## Modeling Conclusion

This mathematical model suggests that there is indeed an optimal CB that maximizes muzzle velocity for a fixed length barrel. The optimal CB appears to be about 1.2. The velocity does drop off with an oversized chamber. Furthermore, the drop off occurs at CB's greater than about 1.3 and the drop in muzzle velocity is substantial.

## So, Lets Design a Gun Using a CB of 1.2

The first thing we need to decide is how big the gun is going to be. Is it a "mini" that can be held and fired with one hand? Rifle size that can be fired from the shoulder or hip, or a cannon that needs a carriage? Lets say we are going for a gun that will be fired from the hip, so, a practical total length of about 5 feet seems right. Next, we need to decide the diameters of the chamber and barrel. My local hardware store only has pressure rated PVC up to 3" diameter so that is what we'll use for the chamber. What about the barrel? A 2" ID barrel is common for firing spuds but spuds big enough to seal a 2" barrel are not all that common and tend to be expensive. So, we'll use a 1.5" ID barrel instead, most any spud will fit and we can fire other things like crab apples, zuchini, etc.

That gives a 5 foot gun made with a 3" ID chamber and a 1.5" ID barrel. We'll use a CB of 1.2 to maximize the muzzle velocity (at the expensive of efficency). With these parameters we can write out all the equations and solve for the chamber and barrel lengths that will give the 1.2 CB and an overall length (LT) of 5 feet. The CB ratio is given by;

 Volume Chamber π(rc2)Lc (rc2)Lc = = = CB ( 1 ) Volume Barrel π(rb2)Lb (rb2)Lb

Where Lc is the length of the chamber and Lb is the length of the barrel, rc is the radius of the chamber and rb is the radius of the barrel. The length of the chamber and the barrel are related to our total gun length by;

 LT = Lc + Lb ( 2 )

We can solve equation 2 for Lc ;

 Lc = LT - Lb ( 3 )

and then replace Lc  in equation 1 with LT - Lb from equation 3;

 Volume Chamber (rc2)(LT - Lb) = = CB ( 4 ) Volume Barrel (rb2)Lb

Solving euation 4 for  Lb;

 (rc2)(LT - Lb) = CB(rb2)(Lb) (rc2)(LT) - (rc2)(Lb) = CB(rb2)(Lb) (rc2)(LT) = CB(rb2)(Lb) + (rc2)(Lb) (rc2)(LT) = (Lb)((CB)rb2 + rc2) (rc2 )(LT) Lb = ( 5 ) (CB)(rb2) + rc2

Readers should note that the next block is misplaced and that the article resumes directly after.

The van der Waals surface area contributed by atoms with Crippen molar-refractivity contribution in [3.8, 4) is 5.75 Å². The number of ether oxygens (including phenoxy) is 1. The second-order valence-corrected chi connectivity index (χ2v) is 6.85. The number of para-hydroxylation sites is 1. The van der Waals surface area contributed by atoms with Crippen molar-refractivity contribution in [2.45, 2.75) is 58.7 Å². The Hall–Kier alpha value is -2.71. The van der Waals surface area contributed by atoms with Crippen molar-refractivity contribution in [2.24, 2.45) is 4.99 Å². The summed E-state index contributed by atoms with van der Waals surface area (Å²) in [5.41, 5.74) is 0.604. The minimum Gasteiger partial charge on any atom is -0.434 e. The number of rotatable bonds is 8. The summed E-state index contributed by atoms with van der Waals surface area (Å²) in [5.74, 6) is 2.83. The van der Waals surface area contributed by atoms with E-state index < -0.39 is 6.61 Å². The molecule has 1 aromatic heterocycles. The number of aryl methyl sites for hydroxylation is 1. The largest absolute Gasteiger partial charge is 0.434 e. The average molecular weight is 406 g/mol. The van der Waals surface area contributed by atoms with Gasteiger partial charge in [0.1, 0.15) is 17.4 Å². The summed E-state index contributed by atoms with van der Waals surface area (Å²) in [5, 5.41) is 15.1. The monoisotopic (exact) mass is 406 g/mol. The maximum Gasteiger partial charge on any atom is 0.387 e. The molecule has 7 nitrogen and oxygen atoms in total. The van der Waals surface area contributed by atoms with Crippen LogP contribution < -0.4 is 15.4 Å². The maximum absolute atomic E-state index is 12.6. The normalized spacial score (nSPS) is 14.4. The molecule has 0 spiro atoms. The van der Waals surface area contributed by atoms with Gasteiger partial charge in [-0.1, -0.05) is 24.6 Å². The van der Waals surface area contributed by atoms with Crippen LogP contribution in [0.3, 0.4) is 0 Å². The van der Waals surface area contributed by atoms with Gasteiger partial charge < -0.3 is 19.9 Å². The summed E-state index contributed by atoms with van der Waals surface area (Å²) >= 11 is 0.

The ID of 3" Sch. 40 PVC is 3.04" so rc=1.52", for the 1.5" barrel the ID is 1.59" so rb=0.795" and using our targeted total length of 5 feet (60") and CB=1.2 gives;

 (1.522in2)(60in) Lb = (1.2)(0.7952in2) + 1.522in2 Lb = 45.2in

Plugging this value for Lb into equation 2 we can solve for the length of the chamber;

 Lc = LT - Lb Lc = 60in - 45.2in Lc = 14.8in

This gives us a gun with CB 1.2 and an overall length of 5 feet. The chamber volume is 107.4in3 and the barrel volume is 89.8in3. We can use Latke's muzzle velocity value for his 1.2 CB gun to estimate the muzzle velocity of this gun;

 estimated muzzle velocity = Sqrt(this chamber volume/Latke's chamber volume) x Latke's muzzle velocity

 estimated muzzle velocity = Sqrt(107.4/160) x 485 FPS = 397 FPS

What would happen if instead of a 5 foot gun with CB=1.2 we designed it to a CB of 0.8? Using equations 5 and 2, and a CB of 0.8, we get a chamber length of 11" and a barrel length of 49". Scaling the Latke velocity for an 0.8 CB we get a predicted muzzle velocity of 367 FPS.

Of course, YMMV.

## Calculation using EVBEC_Live_1.5

EVBEC is a modelling program for combustion spud guns. EVBEC uses the measured performance of a couple of guns and a mathematic model to predict the performance of a gun with user defined parameters. I have used EVBEC to predict the performance of Latke's L1 gun and then examined the prediction as the volume of the chamber is increases but the barrel held constant. A screen of shot of EVBEC showing the initial parameters is shown below. The 2.12 oz (60g) projectile mass is an estimate of what a spud would weigh when cut to a 1.5" barrel. The EVBEC predictions are sensitive to the projectile mass (as they should be). The table below lists the chamber volumes and the predicted muzzle velocities calculated by EVBEC.

 Chamber Volume (in3) Chamber Vol. Ratio Barrel Length (in) CB Ratio Velocity (FPS) Rel. Velocity 160 1.00 100 0.80 408 1.00 200 1.24 100 1.00 446 1.09 240 1.51 100 1.21 476 1.17 280 1.75 100 1.41 499 1.22 320 2.00 100 1.61 517 1.27 400 2.50 100 2.01 545 1.34 3200 20 100 16.1 632 1.55

Below is a graph of the EVBEC predicted muzzle velocities as a function of the chamber size. EVBEC predicts that for a fixed barrel size (and ammo) the muzzle velocity always increases as the chamber volume is increased. This is what happens in pneumatic guns and seems to be incorrect for a combustion gun. Grossly oversized chambers decrease the performance of combustion guns.

The EVBEC predicted muzzle velocity for the starting gun is only 408 FPS versus Latke's measured velocity of 514 FPS. It is possible that some of the difference between the Latke results and EVBEC is due to my guess for the spud's mass, though 2.12 oz (60g) seems like a reasonable estimate for half a spud in a 1.6" ID barrel.